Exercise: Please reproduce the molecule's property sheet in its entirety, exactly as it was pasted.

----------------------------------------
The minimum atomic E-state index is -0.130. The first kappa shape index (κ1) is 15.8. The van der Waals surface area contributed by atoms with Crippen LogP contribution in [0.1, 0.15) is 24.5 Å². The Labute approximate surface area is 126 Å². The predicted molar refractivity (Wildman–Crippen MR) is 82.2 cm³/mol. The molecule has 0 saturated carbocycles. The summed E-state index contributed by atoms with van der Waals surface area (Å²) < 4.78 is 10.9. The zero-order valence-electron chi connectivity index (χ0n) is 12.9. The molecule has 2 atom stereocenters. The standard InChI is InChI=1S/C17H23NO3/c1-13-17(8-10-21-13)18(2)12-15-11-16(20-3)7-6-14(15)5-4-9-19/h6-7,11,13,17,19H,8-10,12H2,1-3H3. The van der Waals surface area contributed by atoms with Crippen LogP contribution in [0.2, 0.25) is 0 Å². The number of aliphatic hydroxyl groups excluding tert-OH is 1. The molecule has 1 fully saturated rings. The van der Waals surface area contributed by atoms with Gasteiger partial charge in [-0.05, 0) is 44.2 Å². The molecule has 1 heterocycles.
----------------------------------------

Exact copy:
The minimum atomic E-state index is -0.130. The first kappa shape index (κ1) is 15.8. The van der Waals surface area contributed by atoms with Crippen LogP contribution in [0.1, 0.15) is 24.5 Å². The Labute approximate surface area is 126 Å². The predicted molar refractivity (Wildman–Crippen MR) is 82.2 cm³/mol. The molecule has 0 saturated carbocycles. The summed E-state index contributed by atoms with van der Waals surface area (Å²) < 4.78 is 10.9. The zero-order valence-electron chi connectivity index (χ0n) is 12.9. The molecule has 2 atom stereocenters. The standard InChI is InChI=1S/C17H23NO3/c1-13-17(8-10-21-13)18(2)12-15-11-16(20-3)7-6-14(15)5-4-9-19/h6-7,11,13,17,19H,8-10,12H2,1-3H3. The van der Waals surface area contributed by atoms with Crippen LogP contribution in [0.2, 0.25) is 0 Å². The number of aliphatic hydroxyl groups excluding tert-OH is 1. The molecule has 1 fully saturated rings. The van der Waals surface area contributed by atoms with Gasteiger partial charge in [-0.05, 0) is 44.2 Å². The molecule has 1 heterocycles.